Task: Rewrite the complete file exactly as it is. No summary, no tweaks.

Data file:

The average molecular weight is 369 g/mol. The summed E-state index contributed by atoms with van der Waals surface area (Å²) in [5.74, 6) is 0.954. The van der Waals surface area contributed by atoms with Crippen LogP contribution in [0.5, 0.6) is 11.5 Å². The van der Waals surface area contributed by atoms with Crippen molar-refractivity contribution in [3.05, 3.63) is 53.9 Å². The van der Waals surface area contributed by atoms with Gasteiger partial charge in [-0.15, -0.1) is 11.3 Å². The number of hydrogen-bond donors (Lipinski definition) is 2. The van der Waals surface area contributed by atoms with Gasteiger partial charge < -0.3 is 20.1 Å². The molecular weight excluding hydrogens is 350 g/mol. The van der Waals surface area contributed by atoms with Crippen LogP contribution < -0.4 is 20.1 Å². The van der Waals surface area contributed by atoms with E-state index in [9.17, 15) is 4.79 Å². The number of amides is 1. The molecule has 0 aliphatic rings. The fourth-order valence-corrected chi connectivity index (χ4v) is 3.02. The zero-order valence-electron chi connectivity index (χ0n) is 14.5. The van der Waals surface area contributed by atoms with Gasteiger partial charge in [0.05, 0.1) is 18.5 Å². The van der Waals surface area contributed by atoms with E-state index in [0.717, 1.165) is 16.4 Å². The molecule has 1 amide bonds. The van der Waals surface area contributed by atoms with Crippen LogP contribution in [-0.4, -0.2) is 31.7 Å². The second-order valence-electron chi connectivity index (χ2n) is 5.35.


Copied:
The average molecular weight is 369 g/mol. The summed E-state index contributed by atoms with van der Waals surface area (Å²) in [5.74, 6) is 0.954. The van der Waals surface area contributed by atoms with Crippen LogP contribution in [0.5, 0.6) is 11.5 Å². The van der Waals surface area contributed by atoms with Crippen molar-refractivity contribution in [3.05, 3.63) is 53.9 Å². The van der Waals surface area contributed by atoms with Gasteiger partial charge in [-0.15, -0.1) is 11.3 Å². The number of hydrogen-bond donors (Lipinski definition) is 2. The van der Waals surface area contributed by atoms with Gasteiger partial charge < -0.3 is 20.1 Å². The molecular weight excluding hydrogens is 350 g/mol. The van der Waals surface area contributed by atoms with Crippen LogP contribution < -0.4 is 20.1 Å². The van der Waals surface area contributed by atoms with E-state index in [9.17, 15) is 4.79 Å². The number of amides is 1. The molecule has 0 aliphatic rings. The fourth-order valence-corrected chi connectivity index (χ4v) is 3.02. The zero-order valence-electron chi connectivity index (χ0n) is 14.5. The van der Waals surface area contributed by atoms with Gasteiger partial charge in [0.05, 0.1) is 18.5 Å². The van der Waals surface area contributed by atoms with E-state index in [0.717, 1.165) is 16.4 Å². The molecule has 1 amide bonds. The van der Waals surface area contributed by atoms with Crippen LogP contribution in [-0.4, -0.2) is 31.7 Å². The second-order valence-electron chi connectivity index (χ2n) is 5.35.